Here is a guest post from my friend Charles Gold who has been a software marketing executive for nearly 20 years. He serves as CMO at Sonatype, page where he has helped propel the company’s growth to category leadership. Charles believes passionately marketing is rapidly becoming *the* thing that distinguishes software market winners.
Here is a guest post from my friend Charles Gold who has been a software marketing executive for nearly 20 years.
He serves as CMO at Sonatype, where he has helped propel the company's growth
to category leadership. Charles believes passionately marketing is
rapidly becoming *the* thing that distinguishes software market
winners. Read Charles' blog on software marketing at www.cgoldmarketing.com and find
him on Twitter at @chasgold.
Have you bought a car recently? How much information did you get from the
sales person? Not much, right? You probably did your research online, read
reviews, determined fair pricing, and checked in with your network on
Facebook. Then, and only then, were you
ready to talk to a sales person. You
had self-educated, and were ready to enter a buying process.
Sales take place when a buyer has convinced him or herself
of the value of a purchase — and generally not until then. Like so many things, it’s true in B2C and
it’s true in B2B.
In our connected, social, and content-rich world, much of
the buying process takes place before the prospect has even engaged with
us. It's now generally accepted that in
B2B, more than half of the buying process takes place in a self-directed
fashion before our sales team are engaged.
For B2B marketers, there are massive implications to how we
do our jobs, allocate our budgets, and invest our time. But at the core, we now have two critical
1) Ensure our content
marketing strategy matches the buying process.
2) Ensure our Sales
team is properly enabled for the points at which they will engage with
Matching Our Content to
the Buying Process
I've written before about creating a
great content factory, so I'll focus more on aligning content with the
Every piece of content (webpage, whitepaper, video,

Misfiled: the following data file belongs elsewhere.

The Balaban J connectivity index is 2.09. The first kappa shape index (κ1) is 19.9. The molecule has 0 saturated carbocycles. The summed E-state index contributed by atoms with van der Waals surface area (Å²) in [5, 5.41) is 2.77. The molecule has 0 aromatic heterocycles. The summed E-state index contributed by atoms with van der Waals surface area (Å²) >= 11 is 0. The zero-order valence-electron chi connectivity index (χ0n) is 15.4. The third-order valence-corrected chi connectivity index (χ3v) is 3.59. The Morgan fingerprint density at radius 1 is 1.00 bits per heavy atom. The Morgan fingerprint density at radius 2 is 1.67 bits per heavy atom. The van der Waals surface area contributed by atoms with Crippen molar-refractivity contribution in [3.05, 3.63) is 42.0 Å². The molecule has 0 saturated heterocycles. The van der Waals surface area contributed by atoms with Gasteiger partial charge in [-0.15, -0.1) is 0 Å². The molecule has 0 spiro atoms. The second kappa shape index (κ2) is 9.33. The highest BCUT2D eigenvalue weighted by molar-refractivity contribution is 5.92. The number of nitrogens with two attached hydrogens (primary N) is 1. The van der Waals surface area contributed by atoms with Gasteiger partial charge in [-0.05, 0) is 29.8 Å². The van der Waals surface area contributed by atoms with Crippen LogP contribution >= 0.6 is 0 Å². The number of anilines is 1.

infographic, case study, whatever) we create should be designed systematically
to serve a purpose in the buying cycle.
A prospect that is just starting to look for solutions to a problem is
in a very different place than one who is comparing your offering to a
competitor's. Our content must be
tailored to this difference — and should be designed to move a prospect to the
next phase of their investigation.
For instance, when a prospect is just becoming aware of the
full scope of the problem you solve, our content must educate without selling
to hard. Your prospect should come away
thinking of you as a thought leader.
Contrast this with the stage where he or she is actively investigating
solutions. At this point, it's ok to
sell a bit by focusing on our unique value proposition and differentiation from
I like to use the following buying stages to focus my own
content development efforts.
What you offer (and how you offer it) at the awareness stage
is vastly different then what you offer when the prospect is already engaged
with your sales team. When content is
pushed at the wrong time in the buying cycle, it's the equivalent of
leisure-suit-larry jumping on you as soon as you enter the car showroom.
Enabling Our Sales Teams to Achieve
With all this great content, and buyer pre-education, our
Sales teams must be prepared to interact in a different way with
prospects. Generally, your reps will be
dealing with a prospect that has already formed some opinions about what they
need and how your organization might be able to help.
Perhaps the best way to think about it is this: your reps
are continuing a conversation that has already been going on for some
time. This pre-conversation including
your content, your competitor's content, interactions in the social sphere,
articles in trade magazines, and probably a dozen other sources.
This puts a lot of pressure on the rep to be highly
confident in the details of your solution and to be totally conversational in
discussing the prospect's problem. The
combination is called "situational fluency" — that is to say that
our reps must project the confidence it takes to interact with an educated and
For Marketers, it is our responsibility to help our reps
achieve this level of situational fluency.
Our training and enablement materials should be rich enough to guide our
reps to the right level of interaction.
And the materials we give them to send prospects should be designed to
meet specific buying stages or address specific known objectives. This type of content must be clear, concise,
and focused. People don’t read – and
overblown content will just wind up in the virtual or physical bin.
The overarching theme is this: prepare your entire revenue engine, from
initial engagement through opportunity close, for an educated buyer. Every link in the chain is important, and
it's important to think of the entire chain as one long, multidimensional, and
Marketers who think this way will position their organizations well.
Those who don't will put their organization at risk when one of their
competitors figures out and captures the prospect’s attention.